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The Northern Territory is better known for its tongue-in-cheek tourism campaigns than it is for its mining industry. 

But renewed investment and exploration has seen a growth over the past few years, with many pointing toward positive times for the sector’s future. 

“There is certainly a real air of confidence around the territory,” NT Minister for Primary Industry and Resources Paul Kirby said. 

“We have probably seen some of the best investment figures since the last decent mining boom and we are confident it will put us in a good position going forward.” 

The Australian Bureau of Statistics (ABS) released data in September, which revealed the NT mineral exploration expenditure in the 2018-19 financial year was 21 per cent higher than the previous financial year. 

The NT mineral exploration expenditure for 2018-19 was $131.9 million – the highest figure seen for eight years. 

Mineral production in the NT reached a record $4.49 billion – a 24 per cent increase on the previous financial year, and the first time the value of the territory’s mining sector has passed the $4 billion mark. 

In February 2019, mining in the territory accounted for 3600 workers, according to the ABS. 

The territory has nine active minesites, up from six in 2016, covering a range of minerals, from gold and bauxite, to manganese and zinc. Three mines recently opened or reopened in the past 24 months. 

Six further projects are pending development in the next 12 months, with 13 potential developments set to begin within the next 12-60 months, according to the Department of Primary Industry and Resources. 

Out of the 25 potential operations in the pipeline, six are reopening mines, two represent expansions of existing operations, while the rest are new operations.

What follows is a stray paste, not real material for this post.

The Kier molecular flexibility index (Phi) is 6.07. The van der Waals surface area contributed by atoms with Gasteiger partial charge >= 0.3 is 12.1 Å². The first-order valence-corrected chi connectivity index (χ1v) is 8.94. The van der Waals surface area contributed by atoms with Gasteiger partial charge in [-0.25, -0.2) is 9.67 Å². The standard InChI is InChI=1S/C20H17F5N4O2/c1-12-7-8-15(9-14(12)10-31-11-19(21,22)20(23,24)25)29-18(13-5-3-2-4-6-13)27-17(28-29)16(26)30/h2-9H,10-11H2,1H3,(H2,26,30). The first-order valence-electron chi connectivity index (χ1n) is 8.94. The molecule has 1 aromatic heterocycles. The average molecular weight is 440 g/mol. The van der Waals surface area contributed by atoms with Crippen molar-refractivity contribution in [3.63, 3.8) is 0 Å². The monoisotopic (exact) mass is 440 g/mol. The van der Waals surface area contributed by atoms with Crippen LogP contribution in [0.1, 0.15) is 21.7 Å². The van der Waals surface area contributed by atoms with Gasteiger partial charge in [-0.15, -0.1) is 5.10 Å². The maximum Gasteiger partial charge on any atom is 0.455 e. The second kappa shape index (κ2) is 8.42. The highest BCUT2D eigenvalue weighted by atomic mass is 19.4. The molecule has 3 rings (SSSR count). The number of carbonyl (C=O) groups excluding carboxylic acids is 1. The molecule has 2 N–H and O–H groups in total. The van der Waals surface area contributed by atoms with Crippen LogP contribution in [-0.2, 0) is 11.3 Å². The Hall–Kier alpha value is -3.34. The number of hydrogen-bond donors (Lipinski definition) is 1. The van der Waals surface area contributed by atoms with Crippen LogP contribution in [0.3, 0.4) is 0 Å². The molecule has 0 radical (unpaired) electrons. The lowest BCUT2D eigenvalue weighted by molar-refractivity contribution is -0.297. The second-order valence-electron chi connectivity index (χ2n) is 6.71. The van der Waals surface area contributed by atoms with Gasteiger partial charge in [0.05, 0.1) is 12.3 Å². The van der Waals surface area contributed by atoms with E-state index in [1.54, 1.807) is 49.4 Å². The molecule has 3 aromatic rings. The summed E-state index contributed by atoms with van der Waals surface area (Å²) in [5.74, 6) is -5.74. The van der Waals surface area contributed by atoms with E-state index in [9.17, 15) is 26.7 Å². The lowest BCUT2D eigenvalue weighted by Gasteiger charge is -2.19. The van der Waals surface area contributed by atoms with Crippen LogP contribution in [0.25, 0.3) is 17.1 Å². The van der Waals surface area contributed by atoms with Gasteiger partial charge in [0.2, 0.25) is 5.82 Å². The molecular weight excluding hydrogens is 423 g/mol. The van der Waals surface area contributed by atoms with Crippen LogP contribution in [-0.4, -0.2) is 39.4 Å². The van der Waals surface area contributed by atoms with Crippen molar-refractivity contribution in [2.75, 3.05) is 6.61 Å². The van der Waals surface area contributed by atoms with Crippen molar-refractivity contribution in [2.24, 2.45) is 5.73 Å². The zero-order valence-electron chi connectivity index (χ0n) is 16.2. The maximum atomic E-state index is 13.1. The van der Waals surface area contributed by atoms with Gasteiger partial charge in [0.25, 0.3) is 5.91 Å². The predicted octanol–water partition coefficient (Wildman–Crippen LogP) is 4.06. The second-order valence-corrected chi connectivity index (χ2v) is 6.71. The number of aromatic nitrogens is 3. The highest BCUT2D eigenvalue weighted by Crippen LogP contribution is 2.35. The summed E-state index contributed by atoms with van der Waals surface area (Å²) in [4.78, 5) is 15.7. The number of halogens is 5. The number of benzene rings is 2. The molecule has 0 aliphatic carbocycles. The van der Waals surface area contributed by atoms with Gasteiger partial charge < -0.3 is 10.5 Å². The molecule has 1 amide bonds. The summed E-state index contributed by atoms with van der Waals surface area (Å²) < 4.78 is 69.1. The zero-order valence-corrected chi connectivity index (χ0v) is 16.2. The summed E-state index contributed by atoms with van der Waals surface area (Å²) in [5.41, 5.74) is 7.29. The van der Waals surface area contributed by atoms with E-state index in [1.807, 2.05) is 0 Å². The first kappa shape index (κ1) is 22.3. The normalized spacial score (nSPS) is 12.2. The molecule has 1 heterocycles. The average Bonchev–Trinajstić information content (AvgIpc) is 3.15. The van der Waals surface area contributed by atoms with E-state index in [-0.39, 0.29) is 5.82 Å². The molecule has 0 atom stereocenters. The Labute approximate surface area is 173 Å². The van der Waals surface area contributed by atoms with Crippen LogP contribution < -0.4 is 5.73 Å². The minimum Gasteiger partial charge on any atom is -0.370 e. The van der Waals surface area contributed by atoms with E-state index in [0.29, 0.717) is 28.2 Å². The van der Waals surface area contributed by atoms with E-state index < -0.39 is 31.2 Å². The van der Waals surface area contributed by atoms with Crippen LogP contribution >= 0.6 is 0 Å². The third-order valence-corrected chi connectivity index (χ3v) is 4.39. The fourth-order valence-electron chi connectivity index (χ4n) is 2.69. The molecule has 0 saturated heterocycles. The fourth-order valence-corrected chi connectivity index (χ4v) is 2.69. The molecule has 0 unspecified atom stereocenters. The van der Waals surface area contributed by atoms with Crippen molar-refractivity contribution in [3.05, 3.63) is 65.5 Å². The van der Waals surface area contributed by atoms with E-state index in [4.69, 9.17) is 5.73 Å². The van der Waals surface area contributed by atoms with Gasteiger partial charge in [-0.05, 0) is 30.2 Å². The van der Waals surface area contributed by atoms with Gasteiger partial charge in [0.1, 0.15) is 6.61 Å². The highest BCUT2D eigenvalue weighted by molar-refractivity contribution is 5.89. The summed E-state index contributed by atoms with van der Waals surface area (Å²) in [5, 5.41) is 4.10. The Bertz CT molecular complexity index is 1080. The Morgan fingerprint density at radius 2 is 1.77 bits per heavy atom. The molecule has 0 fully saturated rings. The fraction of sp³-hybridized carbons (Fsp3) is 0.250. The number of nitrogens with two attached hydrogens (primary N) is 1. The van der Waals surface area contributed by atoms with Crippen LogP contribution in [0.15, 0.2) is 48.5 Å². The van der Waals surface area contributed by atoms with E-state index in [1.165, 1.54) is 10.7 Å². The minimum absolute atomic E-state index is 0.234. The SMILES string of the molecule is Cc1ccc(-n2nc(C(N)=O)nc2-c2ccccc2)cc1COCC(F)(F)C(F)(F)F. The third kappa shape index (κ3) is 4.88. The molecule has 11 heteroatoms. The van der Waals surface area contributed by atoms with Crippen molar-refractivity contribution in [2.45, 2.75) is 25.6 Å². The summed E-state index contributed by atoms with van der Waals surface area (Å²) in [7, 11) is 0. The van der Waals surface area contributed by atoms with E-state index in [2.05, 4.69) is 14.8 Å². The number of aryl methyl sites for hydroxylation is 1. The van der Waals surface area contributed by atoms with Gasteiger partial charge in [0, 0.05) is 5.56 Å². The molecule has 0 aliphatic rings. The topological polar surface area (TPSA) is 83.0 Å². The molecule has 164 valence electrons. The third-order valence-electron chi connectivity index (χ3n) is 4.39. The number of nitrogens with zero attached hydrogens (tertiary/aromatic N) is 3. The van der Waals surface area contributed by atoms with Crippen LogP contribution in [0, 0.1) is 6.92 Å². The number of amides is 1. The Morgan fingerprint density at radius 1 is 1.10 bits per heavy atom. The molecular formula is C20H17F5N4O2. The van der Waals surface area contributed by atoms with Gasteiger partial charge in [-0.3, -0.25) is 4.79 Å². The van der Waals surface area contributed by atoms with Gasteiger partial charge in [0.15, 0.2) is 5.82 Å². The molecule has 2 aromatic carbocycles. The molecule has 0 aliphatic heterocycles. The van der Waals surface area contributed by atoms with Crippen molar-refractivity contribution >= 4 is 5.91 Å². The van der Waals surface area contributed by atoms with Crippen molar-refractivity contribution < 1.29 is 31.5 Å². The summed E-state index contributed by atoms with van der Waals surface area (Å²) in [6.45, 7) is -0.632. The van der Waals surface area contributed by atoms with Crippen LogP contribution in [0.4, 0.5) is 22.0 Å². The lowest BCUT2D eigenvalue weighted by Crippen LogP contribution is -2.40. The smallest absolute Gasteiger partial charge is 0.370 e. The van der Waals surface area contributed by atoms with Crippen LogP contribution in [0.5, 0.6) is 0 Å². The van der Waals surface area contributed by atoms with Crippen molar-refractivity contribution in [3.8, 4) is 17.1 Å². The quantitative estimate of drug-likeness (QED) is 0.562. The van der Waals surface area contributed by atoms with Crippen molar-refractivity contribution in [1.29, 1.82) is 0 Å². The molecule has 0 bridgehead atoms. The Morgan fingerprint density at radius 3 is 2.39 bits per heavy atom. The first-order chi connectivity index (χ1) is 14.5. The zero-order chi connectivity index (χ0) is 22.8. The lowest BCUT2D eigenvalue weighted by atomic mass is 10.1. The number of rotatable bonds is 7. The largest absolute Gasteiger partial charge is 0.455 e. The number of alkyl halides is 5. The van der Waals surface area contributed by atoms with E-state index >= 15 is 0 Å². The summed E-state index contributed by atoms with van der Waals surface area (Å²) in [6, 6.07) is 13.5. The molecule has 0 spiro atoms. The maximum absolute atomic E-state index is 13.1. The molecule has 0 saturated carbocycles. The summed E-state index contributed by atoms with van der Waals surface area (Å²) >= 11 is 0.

While well known for uranium mining, there are currently no uranium mines in operation or in the pipeline over the next 60 months in the region. 

“As the batteries and the renewable industry expands through the country and through the globe, we know we will be well positioned with some of our rich tenements of rare earths,” Mr Kirby said 

“We’re extremely close to the majority of the markets in Asia, which is a very good competitive advantage.” 

One of the NT’s biggest mining operations, Newmont Goldcorp’s Tanami gold mine, is undergoing a second expansion. 

Newmont Goldcorp President and Chief Executive Officer Tom Palmer said the Tanami region in NT was a core jurisdiction which would continue to offer significant value and generate opportunities for its shareholders. 

Another substantial operation, Glencore’s lead-zinc McArthur River mine, also announced expansions recently approved by Mr Kirby. 

The investment flurry is exciting, given the territory is in the second year of its $26 million Resourcing the Territory initiative (2018-2022). 

The initiative hopes to support resources exploration and make the territory a preferred destination for exploration investment. 

Some key themes of the plan include upgrading geophysical data, stimulating greenfields exploration and issuing grants. 

Previous issues which have stymied progress have been floated by some in the industry, including red tape, logistical and transport issues and remote locations. 

Mr Kirby said the government was committed to running things smoothly and responsibly. 

“As ministers we are really cognisant of getting those projects underway and making sure things don’t sit on our desk, and we get approvals and processes through as quick as we possibly can,” he said. 

“We certainly make no apologies for putting a responsible environmental regime in place. 

“We know we have put strong regimes in place, but they are no obstacle for people getting off the ground. Exactly the opposite, we are open for business. 

“We’re pretty sure we have got the coexistence mix right, in making sure these mines have a sustainable future and our pristine waterways and national parks are looked after. 

“Ongoing development of the mining industry in the NT is important. Our government expects it to be done in a sustainable and responsible manner, maximising economic benefits while focusing on minimising environmental impact.” 

However, Mr Kirby said he understood operating in the territory could also be hard work. 

“The distance and the heat and some of the obstacles you need to overcome, I understand the business can be easier interstate, but we have opportunities in the territory other states don’t have,” he said. 

“With a number of projects now well advanced through the approvals process the industry is in a healthy position to continue to expand.” 

 

Image: Geology team members at Newmont's Tanami operation. 



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